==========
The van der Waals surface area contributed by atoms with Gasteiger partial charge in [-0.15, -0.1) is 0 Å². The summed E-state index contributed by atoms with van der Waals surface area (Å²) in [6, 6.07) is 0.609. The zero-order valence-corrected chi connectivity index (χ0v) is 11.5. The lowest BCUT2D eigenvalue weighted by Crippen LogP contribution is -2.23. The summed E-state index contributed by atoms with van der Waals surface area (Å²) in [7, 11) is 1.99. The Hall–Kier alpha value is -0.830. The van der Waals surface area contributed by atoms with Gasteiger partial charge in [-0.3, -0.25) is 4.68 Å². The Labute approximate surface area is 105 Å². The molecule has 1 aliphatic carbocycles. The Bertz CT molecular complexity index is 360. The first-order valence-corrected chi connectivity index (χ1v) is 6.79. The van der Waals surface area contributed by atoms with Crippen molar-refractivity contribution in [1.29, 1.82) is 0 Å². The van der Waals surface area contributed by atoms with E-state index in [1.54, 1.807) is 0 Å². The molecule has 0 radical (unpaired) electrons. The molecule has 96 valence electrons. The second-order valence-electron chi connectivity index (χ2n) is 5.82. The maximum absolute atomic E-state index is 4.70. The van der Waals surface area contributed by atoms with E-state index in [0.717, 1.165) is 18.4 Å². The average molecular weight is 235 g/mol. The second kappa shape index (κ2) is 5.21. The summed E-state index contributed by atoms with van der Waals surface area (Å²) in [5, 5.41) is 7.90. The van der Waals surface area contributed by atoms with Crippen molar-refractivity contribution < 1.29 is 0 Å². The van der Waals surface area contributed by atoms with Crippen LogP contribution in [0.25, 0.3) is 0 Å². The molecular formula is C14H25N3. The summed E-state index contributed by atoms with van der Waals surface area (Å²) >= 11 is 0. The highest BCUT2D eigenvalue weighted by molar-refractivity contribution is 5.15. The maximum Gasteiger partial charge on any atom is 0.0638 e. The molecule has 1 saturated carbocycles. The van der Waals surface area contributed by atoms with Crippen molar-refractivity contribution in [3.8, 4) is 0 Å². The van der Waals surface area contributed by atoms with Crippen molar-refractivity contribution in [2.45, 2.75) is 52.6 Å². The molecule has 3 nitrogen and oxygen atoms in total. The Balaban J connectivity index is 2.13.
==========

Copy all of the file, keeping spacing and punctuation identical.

The van der Waals surface area contributed by atoms with Gasteiger partial charge in [-0.15, -0.1) is 0 Å². The summed E-state index contributed by atoms with van der Waals surface area (Å²) in [6, 6.07) is 0.609. The zero-order valence-corrected chi connectivity index (χ0v) is 11.5. The lowest BCUT2D eigenvalue weighted by Crippen LogP contribution is -2.23. The summed E-state index contributed by atoms with van der Waals surface area (Å²) in [7, 11) is 1.99. The Hall–Kier alpha value is -0.830. The van der Waals surface area contributed by atoms with Gasteiger partial charge in [-0.3, -0.25) is 4.68 Å². The Labute approximate surface area is 105 Å². The molecule has 1 aliphatic carbocycles. The Bertz CT molecular complexity index is 360. The first-order valence-corrected chi connectivity index (χ1v) is 6.79. The van der Waals surface area contributed by atoms with Crippen molar-refractivity contribution in [1.29, 1.82) is 0 Å². The van der Waals surface area contributed by atoms with E-state index in [1.54, 1.807) is 0 Å². The molecule has 0 radical (unpaired) electrons. The molecule has 96 valence electrons. The second-order valence-electron chi connectivity index (χ2n) is 5.82. The maximum absolute atomic E-state index is 4.70. The van der Waals surface area contributed by atoms with E-state index in [0.717, 1.165) is 18.4 Å². The average molecular weight is 235 g/mol. The second kappa shape index (κ2) is 5.21. The summed E-state index contributed by atoms with van der Waals surface area (Å²) in [5, 5.41) is 7.90. The van der Waals surface area contributed by atoms with Crippen molar-refractivity contribution < 1.29 is 0 Å². The van der Waals surface area contributed by atoms with Crippen LogP contribution in [0.25, 0.3) is 0 Å². The molecular formula is C14H25N3. The summed E-state index contributed by atoms with van der Waals surface area (Å²) >= 11 is 0. The highest BCUT2D eigenvalue weighted by molar-refractivity contribution is 5.15. The maximum Gasteiger partial charge on any atom is 0.0638 e. The molecule has 1 saturated carbocycles. The van der Waals surface area contributed by atoms with Crippen molar-refractivity contribution in [3.8, 4) is 0 Å². The van der Waals surface area contributed by atoms with Crippen molar-refractivity contribution in [2.45, 2.75) is 52.6 Å². The molecule has 3 nitrogen and oxygen atoms in total. The Balaban J connectivity index is 2.13.